The true story of how Adolf Hitler amassed billions of dollars in wealth, where that money went—and who may be trying to find it for themselves. In 1918 Adolf Hitler was penniless. But within twenty-five years he was probably the richest man in Europe. In this fascinating book, Cris Whetton reveals not only the extent of Hitler’s fortune but how it was amassed and those who helped him. As Whetton demonstrates, the royalties from his book, Mein Kampf, were only a small fraction of the total fortune Hitler possessed before World War II began. Whetton delves into the finances of Hitler’s publishing company Eher Verlag, and his fund Adolf Hitler Spende, to which many people ‘voluntarily’ contributed, as well as newly uncovered evidence of two of Hitler’s personal bank accounts. Also explored is how Hitler’s personal force, magnetism, and attraction to the opposite sex also proved hugely lucrative. Hitler’s Fortune also follows what happened to the property, the funds, the art collection, and other items after the Fuhrer’s suicide in 1945, and reveals who is—and who is trying to—profit in modern times from the evil legacy of Adolf Hitler.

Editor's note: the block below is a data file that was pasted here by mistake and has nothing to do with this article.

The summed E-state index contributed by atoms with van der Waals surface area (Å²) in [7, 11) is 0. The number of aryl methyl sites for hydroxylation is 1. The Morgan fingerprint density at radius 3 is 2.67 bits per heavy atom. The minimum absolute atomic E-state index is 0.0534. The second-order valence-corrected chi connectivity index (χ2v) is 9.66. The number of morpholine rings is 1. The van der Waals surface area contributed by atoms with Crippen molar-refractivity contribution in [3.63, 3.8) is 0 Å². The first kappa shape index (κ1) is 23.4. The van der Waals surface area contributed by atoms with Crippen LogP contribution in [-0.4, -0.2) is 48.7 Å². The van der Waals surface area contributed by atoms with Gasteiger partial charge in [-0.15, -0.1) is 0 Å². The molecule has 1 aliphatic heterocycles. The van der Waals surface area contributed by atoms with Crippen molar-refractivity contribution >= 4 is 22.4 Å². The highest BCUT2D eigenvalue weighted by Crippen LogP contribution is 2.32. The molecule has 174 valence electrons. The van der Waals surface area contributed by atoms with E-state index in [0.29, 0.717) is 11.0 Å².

A Cambridge University professor explores the David Irving/Deborah Lipstadt libel case in detail and asks important questions about ôobjectiveö history and the role of historians in interpreting the past.
The classic explanation of the craft of history and the vital worth of historians to civilization In this volume, English historian Richard Evans offers a defence of the importance of his craft. At a time when fact and historical truth are under unprecedented assault, Evans shows us why history is necessary. Taking us into the historians' workshop to show us just how good history gets written, he demolishes the wilder claims of postmodern historians, who deny the possibility of any realistic grasp of history, and explains the deadly political dangers of losing a historical perspective on the way we live our lives.